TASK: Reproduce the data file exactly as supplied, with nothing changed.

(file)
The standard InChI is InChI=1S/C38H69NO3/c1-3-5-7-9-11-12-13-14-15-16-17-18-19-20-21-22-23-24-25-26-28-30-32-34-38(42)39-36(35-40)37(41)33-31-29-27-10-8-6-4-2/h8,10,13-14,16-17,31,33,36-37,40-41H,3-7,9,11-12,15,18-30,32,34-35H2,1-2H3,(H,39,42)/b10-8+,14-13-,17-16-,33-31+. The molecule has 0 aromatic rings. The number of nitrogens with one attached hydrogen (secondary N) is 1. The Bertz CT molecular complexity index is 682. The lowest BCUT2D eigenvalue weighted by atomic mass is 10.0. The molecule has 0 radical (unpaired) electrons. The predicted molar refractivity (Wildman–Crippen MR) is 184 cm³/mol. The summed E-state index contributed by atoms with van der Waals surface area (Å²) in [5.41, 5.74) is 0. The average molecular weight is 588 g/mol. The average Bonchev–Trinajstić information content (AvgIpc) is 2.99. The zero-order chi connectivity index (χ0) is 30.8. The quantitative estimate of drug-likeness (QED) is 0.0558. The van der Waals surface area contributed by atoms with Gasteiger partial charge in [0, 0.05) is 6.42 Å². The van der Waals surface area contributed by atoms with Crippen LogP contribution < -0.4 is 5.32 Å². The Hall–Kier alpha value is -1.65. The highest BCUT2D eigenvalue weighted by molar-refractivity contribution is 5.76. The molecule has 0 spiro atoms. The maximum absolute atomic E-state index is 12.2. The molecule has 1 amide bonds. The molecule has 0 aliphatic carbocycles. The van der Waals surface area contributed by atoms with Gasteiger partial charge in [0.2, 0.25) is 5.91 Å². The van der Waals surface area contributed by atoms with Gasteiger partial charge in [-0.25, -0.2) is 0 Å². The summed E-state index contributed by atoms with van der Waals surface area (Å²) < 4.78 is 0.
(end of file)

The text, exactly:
The standard InChI is InChI=1S/C38H69NO3/c1-3-5-7-9-11-12-13-14-15-16-17-18-19-20-21-22-23-24-25-26-28-30-32-34-38(42)39-36(35-40)37(41)33-31-29-27-10-8-6-4-2/h8,10,13-14,16-17,31,33,36-37,40-41H,3-7,9,11-12,15,18-30,32,34-35H2,1-2H3,(H,39,42)/b10-8+,14-13-,17-16-,33-31+. The molecule has 0 aromatic rings. The number of nitrogens with one attached hydrogen (secondary N) is 1. The Bertz CT molecular complexity index is 682. The lowest BCUT2D eigenvalue weighted by atomic mass is 10.0. The molecule has 0 radical (unpaired) electrons. The predicted molar refractivity (Wildman–Crippen MR) is 184 cm³/mol. The summed E-state index contributed by atoms with van der Waals surface area (Å²) in [5.41, 5.74) is 0. The average molecular weight is 588 g/mol. The average Bonchev–Trinajstić information content (AvgIpc) is 2.99. The zero-order chi connectivity index (χ0) is 30.8. The quantitative estimate of drug-likeness (QED) is 0.0558. The van der Waals surface area contributed by atoms with Gasteiger partial charge in [0, 0.05) is 6.42 Å². The van der Waals surface area contributed by atoms with Crippen LogP contribution < -0.4 is 5.32 Å². The Hall–Kier alpha value is -1.65. The highest BCUT2D eigenvalue weighted by molar-refractivity contribution is 5.76. The molecule has 0 spiro atoms. The maximum absolute atomic E-state index is 12.2. The molecule has 1 amide bonds. The molecule has 0 aliphatic carbocycles. The van der Waals surface area contributed by atoms with Gasteiger partial charge in [0.2, 0.25) is 5.91 Å². The van der Waals surface area contributed by atoms with Gasteiger partial charge in [-0.25, -0.2) is 0 Å². The summed E-state index contributed by atoms with van der Waals surface area (Å²) < 4.78 is 0.